6. Hello, Denyse --

    thank you for this fascinating article on JCE and his aesthetic/process/image. I agree that it would be nice if other perfumers had a chance to talk about their methods, too. I do appreciate JCE's ability to describe his modus operandi to a general audience, and like that he doesn't shy away from discussing synthetics.

    I think it's interesting to make the comparison to Edmond Roudnitska, who, while advocating for streamlining of formulas, certainly could not be accused of producing "bloodless" minimalist compositions. Though I have not been able to sniff vintage versions of much of his work, it seems that this urge to streamline produced in his case a certain clarity and legibility to his compositions -- the main accords are projected with a kind of radiant clarity, edges clearly outlined and well-lit.

    Which brings me to JCE, and the fascination he reportedly has with Roudnitska's Eau D'Hermès. It seems to me that his Déclaration for Cartier and Cologne Bigarade for Frédéric Malle explictly pay hommage to the fantastic Eau D'Hermès, spicy and animalic. Both have a certain richness to them, all the while maintaining legibility and transparency. I also find it interesting that in the three fragrances JCE created for The Different Company, for which I'm assuming he had free creative rein, he builds structures with his trademark transparency, yes, but with the inclusion of animalics that transform them into skin scents, rather than staying in the realm of the ethereal (Rose Poivrée is the obvious example, but even the very transparent and light Divine Bergamote has this characteristic). Similarly, his L'Eau D'Hiver (possibly my favourite of his work for Frédéric Malle) has a bit of this warmth going on.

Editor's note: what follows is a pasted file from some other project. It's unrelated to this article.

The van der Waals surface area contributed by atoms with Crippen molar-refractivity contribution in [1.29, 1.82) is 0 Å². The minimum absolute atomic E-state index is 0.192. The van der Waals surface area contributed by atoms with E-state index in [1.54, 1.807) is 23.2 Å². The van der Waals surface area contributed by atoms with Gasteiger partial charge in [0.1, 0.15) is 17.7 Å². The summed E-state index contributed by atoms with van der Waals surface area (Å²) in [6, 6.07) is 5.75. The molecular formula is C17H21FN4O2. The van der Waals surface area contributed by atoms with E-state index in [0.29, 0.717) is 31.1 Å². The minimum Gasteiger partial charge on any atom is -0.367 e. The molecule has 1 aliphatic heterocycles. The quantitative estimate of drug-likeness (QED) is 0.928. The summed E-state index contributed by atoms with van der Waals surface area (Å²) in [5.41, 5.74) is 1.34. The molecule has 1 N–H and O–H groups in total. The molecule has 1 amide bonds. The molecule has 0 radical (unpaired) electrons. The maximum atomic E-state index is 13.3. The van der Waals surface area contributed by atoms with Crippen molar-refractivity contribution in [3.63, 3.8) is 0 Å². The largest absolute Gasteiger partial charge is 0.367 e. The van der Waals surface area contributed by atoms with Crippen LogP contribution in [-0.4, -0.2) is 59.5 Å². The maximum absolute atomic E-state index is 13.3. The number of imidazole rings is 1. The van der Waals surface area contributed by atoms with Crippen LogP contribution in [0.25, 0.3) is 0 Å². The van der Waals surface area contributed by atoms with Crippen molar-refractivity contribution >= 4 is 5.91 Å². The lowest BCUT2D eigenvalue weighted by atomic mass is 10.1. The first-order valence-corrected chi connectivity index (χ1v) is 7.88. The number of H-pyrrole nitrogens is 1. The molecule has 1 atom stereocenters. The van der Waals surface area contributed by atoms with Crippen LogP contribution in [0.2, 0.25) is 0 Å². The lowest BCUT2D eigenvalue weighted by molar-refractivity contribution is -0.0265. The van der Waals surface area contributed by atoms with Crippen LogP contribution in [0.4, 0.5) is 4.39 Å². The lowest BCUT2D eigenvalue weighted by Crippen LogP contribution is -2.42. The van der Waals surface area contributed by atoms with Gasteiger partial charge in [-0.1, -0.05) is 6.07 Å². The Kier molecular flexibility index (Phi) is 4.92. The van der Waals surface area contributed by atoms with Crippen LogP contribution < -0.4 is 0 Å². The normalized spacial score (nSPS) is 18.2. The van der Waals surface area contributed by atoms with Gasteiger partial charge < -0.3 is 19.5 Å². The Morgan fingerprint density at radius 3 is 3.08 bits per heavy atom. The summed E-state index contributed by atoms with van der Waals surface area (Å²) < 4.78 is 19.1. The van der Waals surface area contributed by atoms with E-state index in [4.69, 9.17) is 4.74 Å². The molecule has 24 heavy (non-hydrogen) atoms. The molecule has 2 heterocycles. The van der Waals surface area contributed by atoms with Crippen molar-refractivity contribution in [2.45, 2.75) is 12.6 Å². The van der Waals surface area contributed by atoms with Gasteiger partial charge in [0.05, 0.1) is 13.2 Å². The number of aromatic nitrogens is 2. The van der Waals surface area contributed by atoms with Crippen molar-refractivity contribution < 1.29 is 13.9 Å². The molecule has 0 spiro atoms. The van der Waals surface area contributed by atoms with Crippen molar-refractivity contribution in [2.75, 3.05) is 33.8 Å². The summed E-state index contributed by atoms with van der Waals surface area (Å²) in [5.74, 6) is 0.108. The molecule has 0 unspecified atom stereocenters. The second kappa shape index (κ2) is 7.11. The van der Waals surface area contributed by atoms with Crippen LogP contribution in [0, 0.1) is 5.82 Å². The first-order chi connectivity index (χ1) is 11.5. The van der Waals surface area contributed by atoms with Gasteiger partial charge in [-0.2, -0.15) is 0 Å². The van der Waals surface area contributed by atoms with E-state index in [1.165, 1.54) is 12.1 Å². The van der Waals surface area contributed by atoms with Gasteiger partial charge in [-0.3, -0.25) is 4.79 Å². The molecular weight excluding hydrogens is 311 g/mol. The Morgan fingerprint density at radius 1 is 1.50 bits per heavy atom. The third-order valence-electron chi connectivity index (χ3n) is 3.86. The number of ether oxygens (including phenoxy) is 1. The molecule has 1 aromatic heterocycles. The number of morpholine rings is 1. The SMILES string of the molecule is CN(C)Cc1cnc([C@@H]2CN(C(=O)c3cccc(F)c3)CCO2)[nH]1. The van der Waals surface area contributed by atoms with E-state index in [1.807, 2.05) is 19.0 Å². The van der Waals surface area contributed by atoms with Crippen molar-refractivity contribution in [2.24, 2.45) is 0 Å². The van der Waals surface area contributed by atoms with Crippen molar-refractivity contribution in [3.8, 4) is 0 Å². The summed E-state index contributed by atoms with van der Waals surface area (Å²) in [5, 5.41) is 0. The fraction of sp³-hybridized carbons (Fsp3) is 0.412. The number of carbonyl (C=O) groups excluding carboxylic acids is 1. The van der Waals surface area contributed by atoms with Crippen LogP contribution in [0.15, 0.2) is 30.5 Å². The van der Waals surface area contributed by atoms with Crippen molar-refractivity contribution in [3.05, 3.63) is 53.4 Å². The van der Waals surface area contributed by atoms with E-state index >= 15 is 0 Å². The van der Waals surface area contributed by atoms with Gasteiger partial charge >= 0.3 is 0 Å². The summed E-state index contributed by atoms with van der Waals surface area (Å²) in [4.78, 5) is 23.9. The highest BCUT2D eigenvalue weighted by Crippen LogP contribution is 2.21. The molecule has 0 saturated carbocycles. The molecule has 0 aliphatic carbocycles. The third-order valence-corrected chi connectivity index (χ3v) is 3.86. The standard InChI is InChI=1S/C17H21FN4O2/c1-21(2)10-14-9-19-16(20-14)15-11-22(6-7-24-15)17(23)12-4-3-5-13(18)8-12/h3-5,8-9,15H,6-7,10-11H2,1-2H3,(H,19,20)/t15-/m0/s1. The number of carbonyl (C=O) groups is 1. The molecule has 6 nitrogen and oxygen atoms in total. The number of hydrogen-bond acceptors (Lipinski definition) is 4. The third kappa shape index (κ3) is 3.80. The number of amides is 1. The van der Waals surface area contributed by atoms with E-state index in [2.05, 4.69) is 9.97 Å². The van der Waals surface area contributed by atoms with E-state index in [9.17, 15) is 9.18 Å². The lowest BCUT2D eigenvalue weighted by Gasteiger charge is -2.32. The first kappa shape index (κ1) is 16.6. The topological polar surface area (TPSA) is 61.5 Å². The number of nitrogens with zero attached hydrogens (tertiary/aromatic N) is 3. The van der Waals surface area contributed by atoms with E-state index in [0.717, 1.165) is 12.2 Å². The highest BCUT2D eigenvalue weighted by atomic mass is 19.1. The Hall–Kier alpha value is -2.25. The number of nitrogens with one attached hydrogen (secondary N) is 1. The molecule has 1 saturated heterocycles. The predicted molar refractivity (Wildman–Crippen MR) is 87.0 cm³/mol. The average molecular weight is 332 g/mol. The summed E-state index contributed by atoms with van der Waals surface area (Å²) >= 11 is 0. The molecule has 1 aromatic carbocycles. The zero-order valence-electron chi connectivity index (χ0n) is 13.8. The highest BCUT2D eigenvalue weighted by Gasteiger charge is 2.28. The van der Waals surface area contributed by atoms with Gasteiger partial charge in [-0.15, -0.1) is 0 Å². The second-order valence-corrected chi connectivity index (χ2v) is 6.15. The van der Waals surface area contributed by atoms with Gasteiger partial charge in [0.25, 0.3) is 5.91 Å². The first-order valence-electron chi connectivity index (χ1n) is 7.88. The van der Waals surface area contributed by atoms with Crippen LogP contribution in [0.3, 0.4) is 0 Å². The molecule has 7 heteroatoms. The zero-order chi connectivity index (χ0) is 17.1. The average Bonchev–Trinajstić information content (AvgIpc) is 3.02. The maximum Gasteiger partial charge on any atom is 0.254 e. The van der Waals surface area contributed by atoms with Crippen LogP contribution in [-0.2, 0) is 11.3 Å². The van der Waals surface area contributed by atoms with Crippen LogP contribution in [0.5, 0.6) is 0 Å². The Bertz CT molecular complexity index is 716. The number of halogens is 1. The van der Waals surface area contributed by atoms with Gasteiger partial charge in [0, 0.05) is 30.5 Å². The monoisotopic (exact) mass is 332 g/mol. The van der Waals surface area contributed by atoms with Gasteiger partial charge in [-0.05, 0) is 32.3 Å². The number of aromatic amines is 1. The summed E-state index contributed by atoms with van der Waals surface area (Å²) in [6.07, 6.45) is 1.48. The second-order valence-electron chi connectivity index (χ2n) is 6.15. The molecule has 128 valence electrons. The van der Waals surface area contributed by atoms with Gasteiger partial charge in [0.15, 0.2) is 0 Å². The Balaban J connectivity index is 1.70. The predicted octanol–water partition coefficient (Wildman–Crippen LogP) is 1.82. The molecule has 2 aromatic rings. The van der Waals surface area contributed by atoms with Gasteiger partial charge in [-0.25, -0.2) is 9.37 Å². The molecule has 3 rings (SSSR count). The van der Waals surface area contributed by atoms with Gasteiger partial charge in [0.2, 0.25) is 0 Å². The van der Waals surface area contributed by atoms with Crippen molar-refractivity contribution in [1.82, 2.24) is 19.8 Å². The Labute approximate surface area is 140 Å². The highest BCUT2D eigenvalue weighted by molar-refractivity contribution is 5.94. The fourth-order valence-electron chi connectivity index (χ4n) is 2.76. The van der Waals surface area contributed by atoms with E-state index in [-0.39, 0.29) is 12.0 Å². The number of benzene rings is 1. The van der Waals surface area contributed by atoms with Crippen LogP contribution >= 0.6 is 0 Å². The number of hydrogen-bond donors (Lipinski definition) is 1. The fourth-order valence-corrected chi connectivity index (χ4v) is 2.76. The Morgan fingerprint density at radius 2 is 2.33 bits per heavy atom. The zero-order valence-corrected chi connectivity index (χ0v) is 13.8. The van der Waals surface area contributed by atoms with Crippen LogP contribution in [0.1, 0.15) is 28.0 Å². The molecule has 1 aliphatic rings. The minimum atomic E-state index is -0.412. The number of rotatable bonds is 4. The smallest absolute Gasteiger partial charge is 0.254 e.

Which leads me to wonder whether the watery-transparency of his Hermès work and supposed bloodlessness might not be entirely driven by his personal aesthetic, but by the direction that Hermès is choosing to go?